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Interview: Couture Jewelry Designer Giampiero Bodino

DESIGN

Interview: Couture Jewelry Designer Giampiero Bodino

A tantalizing display at this year's Salon Art + Design hints at the mastermind's vision

by David Graver
on 17 November 2017

Even before entering the full-floor grandeur of The Salon Art + Design at NYC's Armory, guests of the design fair could set foot into a wooden jewelry box of a room populated with the works of Giampiero Bodino. Bodino's namesake brand, a part of the Richemont family where he has been a creative director for decades, features precious metal and gemstone pieces crafted with the utmost imagination. Visibile is the passion and confidence one would expect from an Italian jewelry designer, but there's also an elegant whimsy pervading the handmade works. Chokers glow proudly, a bracelet mimics the patterns of a coral reef, watches unlike any other tick away—encrusted in ethically sourced wonders. Every stone looks as if its heart is an LED, and yet there's no such modification. The electric energy of Bodino's one-of-a-kind masterpieces stem from nature itself. During The Salon, we spoke with Bodino in an attempt to grasp his process. With fervor, he guided us through some of his pieces, as well.

Does your process begin with a design that you source stones for, or a stone that inspires a design?

It goes exactly in both ways. Or, I fall upon a beautiful set of stones. They tell you want to do. You see them and they say, "Ah, I am here, you know what I can do. Choose me." It happens by magic. You see the stones and immediately react and you know what you have to do with them. Or, I draw and design something—especially the graphic pieces—and then I find the stones to fit into or ask my supplier to cut stones to fit into it.

When you produce such a small amount of pieces a year, how do you commit to a design? How do you know that's the design you want to work on?

I think I have an idea. The day you decide to do it, you just do it. It's true that we can never know how long it will take to do a piece. We are talking about one-of-a-kind pieces or those that are made solely in special ateliers, with committed, superb and accurate handwork.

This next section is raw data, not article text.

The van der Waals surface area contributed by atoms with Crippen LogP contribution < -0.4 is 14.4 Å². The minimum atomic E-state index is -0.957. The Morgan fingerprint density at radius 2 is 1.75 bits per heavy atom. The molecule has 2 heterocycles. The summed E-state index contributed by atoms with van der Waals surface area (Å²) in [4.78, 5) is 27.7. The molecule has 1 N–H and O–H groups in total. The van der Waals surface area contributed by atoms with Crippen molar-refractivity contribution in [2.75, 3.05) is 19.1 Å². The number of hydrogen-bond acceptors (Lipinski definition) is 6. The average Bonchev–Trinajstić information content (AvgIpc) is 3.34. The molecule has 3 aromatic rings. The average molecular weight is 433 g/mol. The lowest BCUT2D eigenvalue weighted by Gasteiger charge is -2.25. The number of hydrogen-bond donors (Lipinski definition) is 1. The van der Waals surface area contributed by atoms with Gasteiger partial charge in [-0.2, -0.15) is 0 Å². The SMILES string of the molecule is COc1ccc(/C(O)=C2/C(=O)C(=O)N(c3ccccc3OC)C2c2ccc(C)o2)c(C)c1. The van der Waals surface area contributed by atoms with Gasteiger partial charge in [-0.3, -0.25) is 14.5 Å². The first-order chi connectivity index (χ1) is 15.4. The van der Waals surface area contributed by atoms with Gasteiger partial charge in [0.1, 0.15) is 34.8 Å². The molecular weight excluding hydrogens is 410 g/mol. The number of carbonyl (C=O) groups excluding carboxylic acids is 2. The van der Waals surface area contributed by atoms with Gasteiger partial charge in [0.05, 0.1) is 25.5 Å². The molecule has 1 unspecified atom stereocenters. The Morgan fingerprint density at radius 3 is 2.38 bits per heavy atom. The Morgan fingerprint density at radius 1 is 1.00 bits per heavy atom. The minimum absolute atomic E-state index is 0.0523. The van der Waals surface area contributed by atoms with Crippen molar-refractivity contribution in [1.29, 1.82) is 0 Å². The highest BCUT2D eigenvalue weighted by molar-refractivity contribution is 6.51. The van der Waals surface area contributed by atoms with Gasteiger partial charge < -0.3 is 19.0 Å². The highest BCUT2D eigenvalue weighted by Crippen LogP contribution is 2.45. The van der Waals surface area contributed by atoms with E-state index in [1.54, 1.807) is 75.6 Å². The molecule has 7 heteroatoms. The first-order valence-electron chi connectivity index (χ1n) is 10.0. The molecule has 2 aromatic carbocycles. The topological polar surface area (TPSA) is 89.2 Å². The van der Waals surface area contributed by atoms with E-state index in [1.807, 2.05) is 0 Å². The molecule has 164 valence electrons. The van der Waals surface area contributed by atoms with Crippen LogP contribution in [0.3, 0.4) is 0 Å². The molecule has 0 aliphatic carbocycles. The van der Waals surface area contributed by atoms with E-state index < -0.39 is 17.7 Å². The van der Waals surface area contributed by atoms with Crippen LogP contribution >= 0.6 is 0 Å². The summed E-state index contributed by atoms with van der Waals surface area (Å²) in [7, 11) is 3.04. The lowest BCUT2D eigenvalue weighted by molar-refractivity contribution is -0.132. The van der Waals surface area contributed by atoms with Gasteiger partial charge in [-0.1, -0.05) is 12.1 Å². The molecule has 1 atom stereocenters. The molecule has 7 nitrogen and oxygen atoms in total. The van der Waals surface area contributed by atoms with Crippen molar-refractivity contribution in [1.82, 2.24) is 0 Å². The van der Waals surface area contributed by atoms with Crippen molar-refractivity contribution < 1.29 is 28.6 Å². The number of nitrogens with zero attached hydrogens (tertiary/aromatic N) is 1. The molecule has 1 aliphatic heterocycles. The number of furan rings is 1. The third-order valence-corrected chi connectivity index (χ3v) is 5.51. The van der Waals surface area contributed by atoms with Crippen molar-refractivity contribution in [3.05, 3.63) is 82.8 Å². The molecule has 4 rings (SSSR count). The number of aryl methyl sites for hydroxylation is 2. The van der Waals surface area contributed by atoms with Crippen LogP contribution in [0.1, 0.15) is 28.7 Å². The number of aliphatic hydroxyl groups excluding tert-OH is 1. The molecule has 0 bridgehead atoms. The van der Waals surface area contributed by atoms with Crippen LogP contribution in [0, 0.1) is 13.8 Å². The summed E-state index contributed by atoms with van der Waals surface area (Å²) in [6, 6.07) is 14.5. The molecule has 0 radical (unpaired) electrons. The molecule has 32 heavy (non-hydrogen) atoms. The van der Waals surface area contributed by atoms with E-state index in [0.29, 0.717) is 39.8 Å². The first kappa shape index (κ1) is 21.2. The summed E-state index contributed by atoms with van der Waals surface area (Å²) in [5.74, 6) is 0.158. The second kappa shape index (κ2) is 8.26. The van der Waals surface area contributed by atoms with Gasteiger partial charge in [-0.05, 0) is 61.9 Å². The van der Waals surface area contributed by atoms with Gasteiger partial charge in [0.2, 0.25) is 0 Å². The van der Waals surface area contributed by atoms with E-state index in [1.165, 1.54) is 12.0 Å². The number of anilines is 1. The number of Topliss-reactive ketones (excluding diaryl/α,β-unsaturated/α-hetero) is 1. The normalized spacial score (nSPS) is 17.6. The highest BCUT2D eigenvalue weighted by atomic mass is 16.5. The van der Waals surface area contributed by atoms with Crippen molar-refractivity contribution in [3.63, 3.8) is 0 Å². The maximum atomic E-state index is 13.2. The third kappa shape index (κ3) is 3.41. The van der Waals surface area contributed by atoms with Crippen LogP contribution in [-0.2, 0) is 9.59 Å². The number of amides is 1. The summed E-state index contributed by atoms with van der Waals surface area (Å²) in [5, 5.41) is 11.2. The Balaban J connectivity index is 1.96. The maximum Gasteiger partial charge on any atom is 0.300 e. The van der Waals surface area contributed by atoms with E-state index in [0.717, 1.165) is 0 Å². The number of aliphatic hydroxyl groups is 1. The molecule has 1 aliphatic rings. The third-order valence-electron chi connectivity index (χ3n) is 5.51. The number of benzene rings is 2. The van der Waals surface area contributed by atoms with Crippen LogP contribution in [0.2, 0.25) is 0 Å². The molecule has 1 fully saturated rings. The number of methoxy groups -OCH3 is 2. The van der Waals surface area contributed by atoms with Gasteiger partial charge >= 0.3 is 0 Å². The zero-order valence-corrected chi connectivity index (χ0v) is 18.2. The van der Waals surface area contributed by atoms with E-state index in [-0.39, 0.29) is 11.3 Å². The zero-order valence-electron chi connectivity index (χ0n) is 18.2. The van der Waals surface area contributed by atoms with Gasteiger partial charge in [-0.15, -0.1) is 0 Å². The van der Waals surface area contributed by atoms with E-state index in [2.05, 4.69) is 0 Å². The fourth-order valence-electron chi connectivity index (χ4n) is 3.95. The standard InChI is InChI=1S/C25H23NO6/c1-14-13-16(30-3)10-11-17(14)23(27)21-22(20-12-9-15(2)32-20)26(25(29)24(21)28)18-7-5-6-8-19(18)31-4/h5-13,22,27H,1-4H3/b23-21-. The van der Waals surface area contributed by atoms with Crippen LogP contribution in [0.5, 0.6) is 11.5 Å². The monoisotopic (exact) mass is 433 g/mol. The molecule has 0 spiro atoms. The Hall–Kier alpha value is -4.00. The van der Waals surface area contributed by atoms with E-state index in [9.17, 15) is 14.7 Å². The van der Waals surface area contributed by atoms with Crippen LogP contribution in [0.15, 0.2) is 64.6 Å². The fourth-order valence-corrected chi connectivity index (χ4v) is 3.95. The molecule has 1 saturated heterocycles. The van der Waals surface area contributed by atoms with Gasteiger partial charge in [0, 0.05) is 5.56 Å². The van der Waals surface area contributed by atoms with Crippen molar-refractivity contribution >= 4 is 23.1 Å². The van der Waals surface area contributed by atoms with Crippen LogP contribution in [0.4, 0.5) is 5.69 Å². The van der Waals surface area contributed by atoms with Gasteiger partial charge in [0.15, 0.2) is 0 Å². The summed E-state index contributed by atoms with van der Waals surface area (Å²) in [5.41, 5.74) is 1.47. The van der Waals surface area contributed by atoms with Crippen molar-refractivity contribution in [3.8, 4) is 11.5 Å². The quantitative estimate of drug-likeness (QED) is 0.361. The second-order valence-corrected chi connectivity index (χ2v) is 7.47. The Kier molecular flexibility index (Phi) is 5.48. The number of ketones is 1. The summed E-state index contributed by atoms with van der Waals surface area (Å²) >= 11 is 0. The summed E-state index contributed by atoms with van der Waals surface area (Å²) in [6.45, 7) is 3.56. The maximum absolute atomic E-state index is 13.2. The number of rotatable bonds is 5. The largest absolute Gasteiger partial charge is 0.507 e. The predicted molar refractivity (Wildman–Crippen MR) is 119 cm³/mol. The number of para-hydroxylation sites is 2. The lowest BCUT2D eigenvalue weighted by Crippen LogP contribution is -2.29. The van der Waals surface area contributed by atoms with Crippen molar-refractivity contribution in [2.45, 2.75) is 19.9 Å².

For example, there is a ring which is not shown here but it is a special setting. We were expecting it for a big presentation in Paris last year. We couldn't get it because it wasn't ready yet. Time is luxury. It's part of the process.

Can you talk to me about your watches?

Here there are three because they represent our world, which is a combination between something graphic and architectural, and something which is more natural, and something purely inspired by nature. We use a very good quartz movement from the group, that they use for the couture jewelry pieces.

The colors in your work really captivate. What colors move you? How do you determine colors?

I've always been seduced by certain color combinations. It's easy to do a white, all-diamond piece. I honestly prefer color, it gives more emotion. With color combinations, sometimes you have them in your mind. Sometimes it is something you've seen—a piece of fabric, yellow and pink. Something not done yet. The colors in one of my pieces were inspired by a piece of decoration, a vase from the tradition in Sicily. It has green, orange and blue. Looking at those very rustic colors, I knew I could do something.

There are also combinations that I like by default, for instance green and purple and black. I like very much pink and orange. This was inspired by a plant. This isn't a story that I prepared for talking to press. It's what happened. I see things and recognize they'll look beautiful as jewels and I do it.

You're also a painter. Do your artistic worlds ever collide?

No. I keep them totally separate because they are two very different parts of me. I don't usually like artists that carry over themes from their art. I don't usually like jewelry made by artists. Picasso and even recent artists, they took straight translation from their art. That's not for me.

Images courtesy of Giampiero Bodino

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